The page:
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Given a spacelike hypersurface ##\Sigma_t## for some fixed time ##t##, we say that it is homogeneous if given ##p,q \in \Sigma_t##, there is an isometry, ##\phi##, of the metric ##g## such that ##\phi(p) = q##.

Now at a given point ##p \in \Sigma_t##, ##g## induces a Riemannian metric ##h## on ##\Sigma_t## simply by restricting ##g## to spacelike tangent vectors. The Riemann curvature tensor ##R_{ab}{}^{cd}## (using ##h## to raise the third index) can be viewed as a linear map from ##\mathcal{A}^2(T_p \Sigma_t)## into ##\mathcal{A}^2(T_p \Sigma_t)## (the vector space of antisymmetric ##2##-tensors defined on the tangent space to ##\Sigma_t## at ##p##). Let ##L## denote this linear map. Viewed as a linear map, ##L## is symmetric, or equivalently, self-adjoint. Thus ##T_p \Sigma_t## has an orthonormal basis of eigenvectors of ##L##. If the eigenvalues were distinct then we would be able to construct a preferred tangent vector, violating isotropy. Hence all eigenvalues are the same and ##L = KI## for some constant ##K## and where ##I## is the identity operator. Another way to write this is ##R_{ab}{}^{cd} = K\delta^c{}_{[a} \delta^d{}_{b]}## where the square brackets denote antisymmetrization (recall that the Riemann tensor is antisymmetric in its first two indices, this is why we have the antisymmetric brackets there). Lowering the last two indices gives ##R_{abcd} = K h_{c[a}{}h_{b]d}##.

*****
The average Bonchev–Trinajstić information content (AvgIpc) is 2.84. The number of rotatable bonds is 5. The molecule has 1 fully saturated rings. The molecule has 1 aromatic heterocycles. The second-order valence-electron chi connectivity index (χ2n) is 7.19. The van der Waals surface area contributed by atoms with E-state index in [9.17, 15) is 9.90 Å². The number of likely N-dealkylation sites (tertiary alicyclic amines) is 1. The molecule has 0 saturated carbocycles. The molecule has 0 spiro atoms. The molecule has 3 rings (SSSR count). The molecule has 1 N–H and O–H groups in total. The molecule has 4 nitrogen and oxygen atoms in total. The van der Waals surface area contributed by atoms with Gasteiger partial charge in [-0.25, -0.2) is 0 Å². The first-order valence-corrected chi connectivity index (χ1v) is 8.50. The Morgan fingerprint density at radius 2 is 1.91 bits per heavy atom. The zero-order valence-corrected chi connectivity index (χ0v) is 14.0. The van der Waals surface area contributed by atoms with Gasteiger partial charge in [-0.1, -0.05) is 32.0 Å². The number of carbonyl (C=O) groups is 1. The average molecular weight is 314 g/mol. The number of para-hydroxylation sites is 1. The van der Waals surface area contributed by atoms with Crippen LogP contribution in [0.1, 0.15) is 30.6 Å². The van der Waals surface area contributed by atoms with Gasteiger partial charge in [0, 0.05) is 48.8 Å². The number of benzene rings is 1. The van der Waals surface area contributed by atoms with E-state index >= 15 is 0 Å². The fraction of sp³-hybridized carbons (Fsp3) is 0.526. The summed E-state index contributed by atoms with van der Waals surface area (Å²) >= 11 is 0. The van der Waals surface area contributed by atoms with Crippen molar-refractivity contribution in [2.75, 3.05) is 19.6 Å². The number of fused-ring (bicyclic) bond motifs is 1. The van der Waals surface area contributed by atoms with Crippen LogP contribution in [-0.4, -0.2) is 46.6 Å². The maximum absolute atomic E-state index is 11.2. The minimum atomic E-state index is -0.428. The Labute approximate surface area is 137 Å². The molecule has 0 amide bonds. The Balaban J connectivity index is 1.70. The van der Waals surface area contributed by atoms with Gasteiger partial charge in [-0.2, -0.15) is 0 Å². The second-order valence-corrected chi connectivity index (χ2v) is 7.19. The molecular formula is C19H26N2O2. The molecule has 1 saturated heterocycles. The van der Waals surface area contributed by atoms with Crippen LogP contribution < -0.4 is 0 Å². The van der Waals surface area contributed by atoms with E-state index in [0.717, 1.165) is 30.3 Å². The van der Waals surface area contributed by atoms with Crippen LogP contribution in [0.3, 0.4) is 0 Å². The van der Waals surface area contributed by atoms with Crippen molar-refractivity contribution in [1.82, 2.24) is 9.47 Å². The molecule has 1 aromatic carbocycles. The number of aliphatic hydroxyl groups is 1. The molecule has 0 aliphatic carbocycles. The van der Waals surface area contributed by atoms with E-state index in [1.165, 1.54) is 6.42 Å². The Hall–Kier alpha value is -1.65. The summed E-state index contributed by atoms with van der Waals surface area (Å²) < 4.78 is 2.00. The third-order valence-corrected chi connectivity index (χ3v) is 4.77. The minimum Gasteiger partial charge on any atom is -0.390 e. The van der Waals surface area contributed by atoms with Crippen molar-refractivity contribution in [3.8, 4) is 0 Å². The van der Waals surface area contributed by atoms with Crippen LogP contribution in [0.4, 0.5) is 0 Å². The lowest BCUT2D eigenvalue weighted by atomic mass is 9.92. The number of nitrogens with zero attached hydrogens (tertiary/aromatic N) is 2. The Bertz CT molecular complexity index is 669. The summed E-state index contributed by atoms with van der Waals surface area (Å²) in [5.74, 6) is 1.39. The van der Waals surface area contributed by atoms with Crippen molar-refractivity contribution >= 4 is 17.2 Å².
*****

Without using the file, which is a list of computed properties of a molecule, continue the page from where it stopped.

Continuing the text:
Now here is the part that is bothering me. Wald says that homogeneity implies that ##K## must be constant, i.e. cannot vary from point to point of ##\Sigma_t##. I get that homogeneity is supposed to mean that everything is the same at each point, but we are trying to prove this mathematically, and we have a mathematical definition of homogeneity. I don't see how our mathematical definition of homogeneity shows that ##K## is constant from point to point.